n

( 2πσ0 ω) , whence

R 1−

( 2ω πσ0 ) . (The units of σ0 are sec–1 in CGS.)

7. The ground state of the line may be written ψ g = A1B1A 2 B2 … A N BN . Let the asterisk denote excited state; then if specific single atoms are excited the states are ∗ ∗ ϕ j = A1B1A 2 B2 … A j B j … A N BN ; θ j = A1B1A 2 B2 … A jB j … A N BN . The hamiltonian acts

thusly:
H ϕ j = ε A ϕ j + T1θ j + T2θ j−1 ; H θ j = ε Bθ j + T1ϕ j + T2ϕ j + 1.

15-3

An eigenstate for a single excitation will be of the form ψ k = ∑ eijka ( αϕ j + βθ j ) . We
j

form
H ψ k = ∑ eijka [αε A ϕ j + αT1θ j + αT2 θ j−1
j

+ βε B j + β T1ϕ j + β T2ϕ j + 1]. = ∑ eijka [ αε A + β T1 + e − ika β T2 ϕ j
j

θ

(

)

+ αT1 + βε B + eika αT2 θ j ]
= Eψ k = ∑ eijka [αEϕ j + β Eθ j ].

(

)

This is satisfied if

( εA − Ε ) α + ( T1 + e−ika T2 ) β = 0; ( T1 + eika T2 ) α + ( εB − E ) β = 0.
The eigenvalues are the roots of

εA − E

T1 + e − ika T2

T1 + eika T2 ε B − E

= 0.

15-4

CHAPTER 16 1. e2 x 3 ⋅ = eE; ex = r 3 E = p; α = p E = r 3 = a H . r r

2. E i = E 0 −

4π 4π 3 P = 0 inside a conducting sphere. Thus p = a P = a 3E 0 , and 3 3 α = p E0 = a 3 .

3. Because the normal component of D is continuous across a boundary, Eair = εEdiel, where Eair = 4πQ/A, with Q the charge on the boundary. The potential drop between the 1⎞ ⎛ two plates is E air qd + E diel d = E air d ⎜ q + ⎟ . For a plate of area A, the capacitance is ε⎠ ⎝
C= A . 1⎞ ⎛ 4πd ⎜ q + ⎟ ε⎠ ⎝

It is useful to define an effective dielectric constant by 1 1 = +q . εeff ε If ε = ∞, then εeff = 1/q. We cannot have a higher effective dielectric constant than 1/q. For q = 10–3, εeff = 103. 4. The potential drop between the plates is E1 d + E2 qd. The charge density Q D1 εE1 iσ = = = E2 , A 4π 4π ω by comparison of the way σ and ε enter the Maxwell equation for curl H. Thus E1 + 4πiσ ⎛ 4πiσ ⎞ E 2 ; V = E 2d ⎜ + q⎟ ; εω ⎝ εω ⎠ A , ⎛ 1 iω q ⎞ 4πd ⎜ − ⎟ ⎝ ε 4πσ ⎠ (CGS)

Q=

σAi Q E 2 ; and thus C ≡ = ω V

and εeff = (1 + q )

ε . 1 − ( iωεq 4πσ )

16-1

5a. E int = E 0 −

4π 4π E P = E0 − χ int . 3 3

E int =

E0 . 4π χ 1+ 3 χ E0 . 4π χ 1+ 3 0 if 2α = a 3 ; α = 1 3 a . 2

b. P = χ E int =

6. E = 2P1/a3. P2 = αE = 2αP1/a3. This has solution p1 = p2 7 (a). One condition is, from (43), γ ( TC − T0 ) − g 4 Ps + g 6 Ps = 0 .
2 4

The other condition is 1 1 1 2 4 6 γ ( Tc − T0 ) Ps − g 4 Ps + g 6 Ps = 0 . 2 4 6 Thus − g 4 Ps + g 6 Ps = −
2 4

1 1 2 4 g 4 Ps + g 6 Ps ; 2 3 2 1 3 g4 2 2 g 6 Ps = g 4 ; Ps = . 3 2 4 g6

(b) From the first line of part (a),
2 3 g4 9 g4 3 g4 γ ( Tc − T0 ) = − = . 4 g6 16 g 6 16 g 6 2 2

8. In an electric field the equilibrium condition becomes − E + γ ( T − Tc ) P + g 4 P3 = 0 , where the term in g6 is neglected for a second-order transition. Now let P = Ps + ∆P . If we retain only linear terms in ∆P , then − E + γ ( T − Tc ) ∆P + g 4 3Ps ∆P = 0 , with use of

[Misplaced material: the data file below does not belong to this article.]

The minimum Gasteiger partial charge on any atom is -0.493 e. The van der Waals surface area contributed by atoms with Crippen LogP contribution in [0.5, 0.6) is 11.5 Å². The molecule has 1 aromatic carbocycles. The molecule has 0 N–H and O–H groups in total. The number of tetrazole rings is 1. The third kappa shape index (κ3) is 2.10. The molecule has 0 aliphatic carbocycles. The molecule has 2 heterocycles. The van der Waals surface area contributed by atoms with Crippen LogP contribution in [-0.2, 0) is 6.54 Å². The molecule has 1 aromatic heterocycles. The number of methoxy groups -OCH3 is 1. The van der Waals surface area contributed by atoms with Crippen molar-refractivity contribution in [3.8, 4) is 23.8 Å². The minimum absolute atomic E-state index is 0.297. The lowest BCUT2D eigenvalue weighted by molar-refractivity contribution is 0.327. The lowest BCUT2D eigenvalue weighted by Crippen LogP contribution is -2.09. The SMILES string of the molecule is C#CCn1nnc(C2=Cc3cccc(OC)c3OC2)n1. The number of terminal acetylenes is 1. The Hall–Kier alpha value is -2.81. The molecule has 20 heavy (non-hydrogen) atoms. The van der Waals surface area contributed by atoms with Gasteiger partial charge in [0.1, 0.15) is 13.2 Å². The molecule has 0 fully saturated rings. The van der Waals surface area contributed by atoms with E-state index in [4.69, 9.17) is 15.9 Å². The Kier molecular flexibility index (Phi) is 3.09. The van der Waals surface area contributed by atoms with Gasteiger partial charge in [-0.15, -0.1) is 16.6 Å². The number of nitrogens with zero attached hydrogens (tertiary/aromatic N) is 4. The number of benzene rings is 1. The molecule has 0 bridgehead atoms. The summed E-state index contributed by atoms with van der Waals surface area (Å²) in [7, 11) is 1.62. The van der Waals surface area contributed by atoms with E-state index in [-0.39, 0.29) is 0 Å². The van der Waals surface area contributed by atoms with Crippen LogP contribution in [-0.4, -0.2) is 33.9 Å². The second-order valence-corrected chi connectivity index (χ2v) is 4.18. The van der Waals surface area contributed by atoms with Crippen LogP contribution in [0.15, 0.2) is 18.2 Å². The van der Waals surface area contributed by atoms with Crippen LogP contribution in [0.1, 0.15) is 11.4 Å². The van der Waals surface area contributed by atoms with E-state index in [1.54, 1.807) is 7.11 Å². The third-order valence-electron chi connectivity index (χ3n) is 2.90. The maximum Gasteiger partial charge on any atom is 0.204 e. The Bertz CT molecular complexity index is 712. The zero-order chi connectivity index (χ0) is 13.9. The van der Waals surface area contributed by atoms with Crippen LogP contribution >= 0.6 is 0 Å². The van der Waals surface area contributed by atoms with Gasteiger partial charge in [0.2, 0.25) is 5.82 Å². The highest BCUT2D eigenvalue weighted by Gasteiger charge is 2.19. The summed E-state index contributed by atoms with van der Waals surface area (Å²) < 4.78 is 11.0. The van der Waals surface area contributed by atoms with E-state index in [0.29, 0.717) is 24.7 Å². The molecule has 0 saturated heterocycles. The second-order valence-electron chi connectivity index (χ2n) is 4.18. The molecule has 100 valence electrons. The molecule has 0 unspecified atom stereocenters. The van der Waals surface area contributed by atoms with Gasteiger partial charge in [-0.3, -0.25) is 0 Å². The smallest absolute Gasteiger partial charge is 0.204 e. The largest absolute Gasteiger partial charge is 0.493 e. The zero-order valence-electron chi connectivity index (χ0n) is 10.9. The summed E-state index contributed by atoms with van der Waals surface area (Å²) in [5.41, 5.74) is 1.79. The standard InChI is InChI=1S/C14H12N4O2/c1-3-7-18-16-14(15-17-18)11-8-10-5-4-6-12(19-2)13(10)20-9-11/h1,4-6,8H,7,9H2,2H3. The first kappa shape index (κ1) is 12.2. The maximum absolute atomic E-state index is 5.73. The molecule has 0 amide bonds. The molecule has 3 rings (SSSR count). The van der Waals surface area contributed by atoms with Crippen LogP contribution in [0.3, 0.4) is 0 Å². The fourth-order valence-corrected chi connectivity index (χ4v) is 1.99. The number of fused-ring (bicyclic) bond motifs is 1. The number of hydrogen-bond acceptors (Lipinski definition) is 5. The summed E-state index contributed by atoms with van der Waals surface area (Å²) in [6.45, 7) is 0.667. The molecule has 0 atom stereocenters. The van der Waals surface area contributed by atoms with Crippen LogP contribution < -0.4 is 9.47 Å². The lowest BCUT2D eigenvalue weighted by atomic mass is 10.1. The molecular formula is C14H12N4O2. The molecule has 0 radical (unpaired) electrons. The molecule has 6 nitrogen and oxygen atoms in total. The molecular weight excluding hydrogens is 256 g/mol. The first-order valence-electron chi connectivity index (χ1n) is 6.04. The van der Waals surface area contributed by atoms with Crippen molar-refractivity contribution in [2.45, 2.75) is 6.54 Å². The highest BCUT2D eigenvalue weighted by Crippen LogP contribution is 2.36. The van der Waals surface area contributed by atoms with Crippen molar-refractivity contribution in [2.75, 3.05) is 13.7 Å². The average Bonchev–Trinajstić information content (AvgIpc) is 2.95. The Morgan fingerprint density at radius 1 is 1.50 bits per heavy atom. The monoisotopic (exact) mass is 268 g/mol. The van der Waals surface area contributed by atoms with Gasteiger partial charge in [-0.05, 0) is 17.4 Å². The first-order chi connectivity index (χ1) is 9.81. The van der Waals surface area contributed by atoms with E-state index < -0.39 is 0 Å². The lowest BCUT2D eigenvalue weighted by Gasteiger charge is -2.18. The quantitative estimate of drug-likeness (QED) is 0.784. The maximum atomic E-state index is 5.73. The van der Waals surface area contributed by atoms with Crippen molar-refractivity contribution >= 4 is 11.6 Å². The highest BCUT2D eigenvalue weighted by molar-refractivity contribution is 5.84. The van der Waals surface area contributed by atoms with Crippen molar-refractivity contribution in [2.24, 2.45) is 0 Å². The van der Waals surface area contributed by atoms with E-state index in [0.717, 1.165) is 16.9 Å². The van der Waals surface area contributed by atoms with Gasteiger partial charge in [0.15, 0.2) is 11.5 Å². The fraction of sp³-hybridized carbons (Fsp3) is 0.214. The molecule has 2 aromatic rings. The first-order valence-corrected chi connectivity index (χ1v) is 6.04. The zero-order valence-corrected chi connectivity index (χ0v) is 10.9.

2

(40).

Further,

we

can

eliminate

Ps

2

because

Ps = ( γ g 4 )( Tc − T ) .
2

Thus

∆P E = 1 2 γ ( Tc − T ) .

16-2

9 a. ← a →
i→ ←i i→ ←i i→ ←i

cos

π ( na ) a

b.

← 2a →
i i i i i i

Deforms to new stable structure of dimers, with lattice constant 2 × (former constant). c.

10. The induced dipole moment on the atom at the origin is p = αE, where the electric −3 field is that of all other dipoles: E = 2 a 3 ∑ p n = 4p a 3 ∑ n ; the sum is over

(

)

(

)(

)

positive integers. We assume all dipole moments equal to p. The self-consistency condition is that p = α(4p/a3) (Σn–3), which has the solution p = 0 unless α ≥ (a3/4) (1/Σn–3). The value of the summation is 1.202; it is the zeta function ζ(3).

16-3

CHAPTER 17 1. (a) The interference condition for a linear lattice is a cos θ = nλ. The values of θ that satisfy this condition each define a cone with axis parallel to the fiber axis and to the axis of the cylindrical film. Each cone intersects the film in a circle. When the film is flattened out, parallel lines result. (b) The intersection of a cone and a plane defines a conic section, here a hyperbola. (c) Let a, b be the primitive axes of a square lattice. The Laue equations (2.25) give a • ∆k = 2 πq; b • ∆k = 2 πr, where q, r are integers. Each equation defines a set of planes. The intersections of these planes gives a set of parallel lines, which play in diffraction from a two-dimensional structure the role played by reciprocal lattice points in diffraction from a three-dimensional structure. In the Ewald construction these lines intersect a sphere of radius k = 2 π/λ in a set of points. In two dimensions any wavelength (below some maximum) will give points; in three dimensions only special values of λ give points of intersection because one more Laue equation must be satisfied. The points correspond to the directions k' of the diffraction maxima. If the photographic plate is flat the diffraction pattern (2 dim.) will appear distorted.